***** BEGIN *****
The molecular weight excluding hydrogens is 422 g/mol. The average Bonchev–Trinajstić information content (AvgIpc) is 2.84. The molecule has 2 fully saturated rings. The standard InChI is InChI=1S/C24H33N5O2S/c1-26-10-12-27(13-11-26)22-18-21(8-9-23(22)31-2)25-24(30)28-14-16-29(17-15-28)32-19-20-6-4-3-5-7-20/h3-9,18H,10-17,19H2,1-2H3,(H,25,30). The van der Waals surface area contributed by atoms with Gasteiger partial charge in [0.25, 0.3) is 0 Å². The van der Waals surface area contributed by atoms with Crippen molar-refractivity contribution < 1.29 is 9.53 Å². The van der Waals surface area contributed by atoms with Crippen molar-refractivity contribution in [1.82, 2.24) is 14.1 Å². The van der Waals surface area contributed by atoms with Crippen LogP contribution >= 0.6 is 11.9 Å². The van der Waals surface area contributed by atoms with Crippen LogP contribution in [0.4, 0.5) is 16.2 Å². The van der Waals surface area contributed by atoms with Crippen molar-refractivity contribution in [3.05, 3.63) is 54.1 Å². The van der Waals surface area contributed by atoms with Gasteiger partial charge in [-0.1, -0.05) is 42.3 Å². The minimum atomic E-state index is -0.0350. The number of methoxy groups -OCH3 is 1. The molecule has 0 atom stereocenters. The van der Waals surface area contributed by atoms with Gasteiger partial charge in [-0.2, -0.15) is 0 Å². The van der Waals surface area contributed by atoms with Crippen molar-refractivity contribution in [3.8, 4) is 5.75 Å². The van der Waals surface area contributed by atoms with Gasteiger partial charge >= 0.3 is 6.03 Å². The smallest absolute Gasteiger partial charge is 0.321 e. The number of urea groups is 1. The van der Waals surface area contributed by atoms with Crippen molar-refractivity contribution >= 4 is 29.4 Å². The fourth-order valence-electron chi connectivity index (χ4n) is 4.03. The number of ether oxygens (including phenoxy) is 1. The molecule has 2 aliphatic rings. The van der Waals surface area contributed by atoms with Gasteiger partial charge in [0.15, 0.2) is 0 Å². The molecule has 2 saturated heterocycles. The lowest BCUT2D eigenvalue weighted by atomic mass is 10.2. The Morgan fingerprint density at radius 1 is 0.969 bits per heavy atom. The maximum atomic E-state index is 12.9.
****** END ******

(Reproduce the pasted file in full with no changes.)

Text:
The molecular weight excluding hydrogens is 422 g/mol. The average Bonchev–Trinajstić information content (AvgIpc) is 2.84. The molecule has 2 fully saturated rings. The standard InChI is InChI=1S/C24H33N5O2S/c1-26-10-12-27(13-11-26)22-18-21(8-9-23(22)31-2)25-24(30)28-14-16-29(17-15-28)32-19-20-6-4-3-5-7-20/h3-9,18H,10-17,19H2,1-2H3,(H,25,30). The van der Waals surface area contributed by atoms with Gasteiger partial charge in [0.25, 0.3) is 0 Å². The van der Waals surface area contributed by atoms with Crippen molar-refractivity contribution < 1.29 is 9.53 Å². The van der Waals surface area contributed by atoms with Crippen molar-refractivity contribution in [1.82, 2.24) is 14.1 Å². The van der Waals surface area contributed by atoms with Crippen LogP contribution >= 0.6 is 11.9 Å². The van der Waals surface area contributed by atoms with Crippen LogP contribution in [0.4, 0.5) is 16.2 Å². The van der Waals surface area contributed by atoms with Crippen molar-refractivity contribution in [3.05, 3.63) is 54.1 Å². The van der Waals surface area contributed by atoms with Gasteiger partial charge in [-0.1, -0.05) is 42.3 Å². The minimum atomic E-state index is -0.0350. The number of methoxy groups -OCH3 is 1. The molecule has 0 atom stereocenters. The van der Waals surface area contributed by atoms with Gasteiger partial charge in [-0.2, -0.15) is 0 Å². The van der Waals surface area contributed by atoms with Crippen molar-refractivity contribution in [3.8, 4) is 5.75 Å². The van der Waals surface area contributed by atoms with Gasteiger partial charge >= 0.3 is 6.03 Å². The smallest absolute Gasteiger partial charge is 0.321 e. The number of urea groups is 1. The van der Waals surface area contributed by atoms with Crippen molar-refractivity contribution >= 4 is 29.4 Å². The fourth-order valence-electron chi connectivity index (χ4n) is 4.03. The number of ether oxygens (including phenoxy) is 1. The molecule has 2 aliphatic rings. The van der Waals surface area contributed by atoms with Gasteiger partial charge in [0.15, 0.2) is 0 Å². The molecule has 2 saturated heterocycles. The lowest BCUT2D eigenvalue weighted by atomic mass is 10.2. The Morgan fingerprint density at radius 1 is 0.969 bits per heavy atom. The maximum atomic E-state index is 12.9.